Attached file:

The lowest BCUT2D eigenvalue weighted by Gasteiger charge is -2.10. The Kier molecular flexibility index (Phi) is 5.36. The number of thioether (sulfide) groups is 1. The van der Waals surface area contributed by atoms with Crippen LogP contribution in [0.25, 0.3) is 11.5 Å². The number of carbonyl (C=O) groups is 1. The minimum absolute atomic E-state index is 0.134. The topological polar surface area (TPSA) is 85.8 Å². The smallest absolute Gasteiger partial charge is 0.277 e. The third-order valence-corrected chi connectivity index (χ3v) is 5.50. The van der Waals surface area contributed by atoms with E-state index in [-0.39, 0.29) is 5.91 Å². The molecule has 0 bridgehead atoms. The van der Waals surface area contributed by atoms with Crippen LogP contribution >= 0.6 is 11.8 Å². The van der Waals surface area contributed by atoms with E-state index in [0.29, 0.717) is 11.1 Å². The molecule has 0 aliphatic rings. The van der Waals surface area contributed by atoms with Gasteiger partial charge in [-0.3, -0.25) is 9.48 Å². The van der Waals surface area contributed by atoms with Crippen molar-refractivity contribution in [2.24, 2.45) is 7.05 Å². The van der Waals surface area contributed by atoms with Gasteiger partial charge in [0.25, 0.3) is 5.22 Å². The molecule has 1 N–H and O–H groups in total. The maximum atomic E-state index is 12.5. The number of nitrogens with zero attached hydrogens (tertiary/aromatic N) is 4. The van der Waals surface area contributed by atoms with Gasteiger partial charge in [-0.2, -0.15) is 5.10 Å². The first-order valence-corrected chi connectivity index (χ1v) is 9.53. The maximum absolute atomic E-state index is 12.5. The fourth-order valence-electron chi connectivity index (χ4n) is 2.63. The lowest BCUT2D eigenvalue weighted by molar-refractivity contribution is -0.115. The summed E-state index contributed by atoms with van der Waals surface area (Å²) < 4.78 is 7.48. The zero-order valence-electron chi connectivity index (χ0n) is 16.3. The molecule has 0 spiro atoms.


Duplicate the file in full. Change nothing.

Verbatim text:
The lowest BCUT2D eigenvalue weighted by Gasteiger charge is -2.10. The Kier molecular flexibility index (Phi) is 5.36. The number of thioether (sulfide) groups is 1. The van der Waals surface area contributed by atoms with Crippen LogP contribution in [0.25, 0.3) is 11.5 Å². The number of carbonyl (C=O) groups is 1. The minimum absolute atomic E-state index is 0.134. The topological polar surface area (TPSA) is 85.8 Å². The smallest absolute Gasteiger partial charge is 0.277 e. The third-order valence-corrected chi connectivity index (χ3v) is 5.50. The van der Waals surface area contributed by atoms with E-state index in [-0.39, 0.29) is 5.91 Å². The molecule has 0 bridgehead atoms. The van der Waals surface area contributed by atoms with Crippen LogP contribution >= 0.6 is 11.8 Å². The van der Waals surface area contributed by atoms with E-state index in [0.29, 0.717) is 11.1 Å². The molecule has 0 aliphatic rings. The van der Waals surface area contributed by atoms with Gasteiger partial charge in [-0.3, -0.25) is 9.48 Å². The van der Waals surface area contributed by atoms with Crippen molar-refractivity contribution in [2.24, 2.45) is 7.05 Å². The van der Waals surface area contributed by atoms with Gasteiger partial charge in [0.25, 0.3) is 5.22 Å². The molecule has 1 N–H and O–H groups in total. The maximum atomic E-state index is 12.5. The number of nitrogens with zero attached hydrogens (tertiary/aromatic N) is 4. The van der Waals surface area contributed by atoms with Gasteiger partial charge in [-0.2, -0.15) is 5.10 Å². The first-order valence-corrected chi connectivity index (χ1v) is 9.53. The maximum absolute atomic E-state index is 12.5. The fourth-order valence-electron chi connectivity index (χ4n) is 2.63. The lowest BCUT2D eigenvalue weighted by molar-refractivity contribution is -0.115. The summed E-state index contributed by atoms with van der Waals surface area (Å²) < 4.78 is 7.48. The zero-order valence-electron chi connectivity index (χ0n) is 16.3. The molecule has 0 spiro atoms.